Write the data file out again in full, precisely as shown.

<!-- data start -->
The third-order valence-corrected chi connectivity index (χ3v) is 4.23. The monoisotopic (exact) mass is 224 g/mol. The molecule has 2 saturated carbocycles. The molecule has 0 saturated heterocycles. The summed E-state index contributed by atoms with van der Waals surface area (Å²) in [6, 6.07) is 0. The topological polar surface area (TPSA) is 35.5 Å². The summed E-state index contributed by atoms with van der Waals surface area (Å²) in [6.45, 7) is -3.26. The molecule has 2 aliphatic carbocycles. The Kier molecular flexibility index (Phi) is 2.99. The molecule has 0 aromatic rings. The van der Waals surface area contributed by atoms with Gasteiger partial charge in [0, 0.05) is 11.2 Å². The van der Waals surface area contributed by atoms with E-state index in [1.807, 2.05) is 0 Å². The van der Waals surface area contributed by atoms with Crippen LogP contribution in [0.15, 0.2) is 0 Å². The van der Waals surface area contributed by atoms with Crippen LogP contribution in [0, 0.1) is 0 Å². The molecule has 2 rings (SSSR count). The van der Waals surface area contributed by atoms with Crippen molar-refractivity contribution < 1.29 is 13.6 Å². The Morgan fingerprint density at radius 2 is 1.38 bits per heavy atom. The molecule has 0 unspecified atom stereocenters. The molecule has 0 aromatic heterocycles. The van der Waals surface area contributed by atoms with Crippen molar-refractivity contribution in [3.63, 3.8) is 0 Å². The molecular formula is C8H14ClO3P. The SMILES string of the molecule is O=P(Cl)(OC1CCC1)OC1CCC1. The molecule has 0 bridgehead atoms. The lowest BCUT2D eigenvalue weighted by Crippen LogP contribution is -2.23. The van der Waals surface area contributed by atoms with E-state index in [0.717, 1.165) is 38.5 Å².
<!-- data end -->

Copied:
The third-order valence-corrected chi connectivity index (χ3v) is 4.23. The monoisotopic (exact) mass is 224 g/mol. The molecule has 2 saturated carbocycles. The molecule has 0 saturated heterocycles. The summed E-state index contributed by atoms with van der Waals surface area (Å²) in [6, 6.07) is 0. The topological polar surface area (TPSA) is 35.5 Å². The summed E-state index contributed by atoms with van der Waals surface area (Å²) in [6.45, 7) is -3.26. The molecule has 2 aliphatic carbocycles. The Kier molecular flexibility index (Phi) is 2.99. The molecule has 0 aromatic rings. The van der Waals surface area contributed by atoms with Gasteiger partial charge in [0, 0.05) is 11.2 Å². The van der Waals surface area contributed by atoms with E-state index in [1.807, 2.05) is 0 Å². The van der Waals surface area contributed by atoms with Crippen LogP contribution in [0.15, 0.2) is 0 Å². The van der Waals surface area contributed by atoms with Crippen LogP contribution in [0, 0.1) is 0 Å². The molecule has 2 rings (SSSR count). The van der Waals surface area contributed by atoms with Crippen molar-refractivity contribution < 1.29 is 13.6 Å². The Morgan fingerprint density at radius 2 is 1.38 bits per heavy atom. The molecule has 0 unspecified atom stereocenters. The molecule has 0 aromatic heterocycles. The van der Waals surface area contributed by atoms with Crippen molar-refractivity contribution in [3.63, 3.8) is 0 Å². The molecular formula is C8H14ClO3P. The SMILES string of the molecule is O=P(Cl)(OC1CCC1)OC1CCC1. The molecule has 0 bridgehead atoms. The lowest BCUT2D eigenvalue weighted by Crippen LogP contribution is -2.23. The van der Waals surface area contributed by atoms with E-state index in [0.717, 1.165) is 38.5 Å².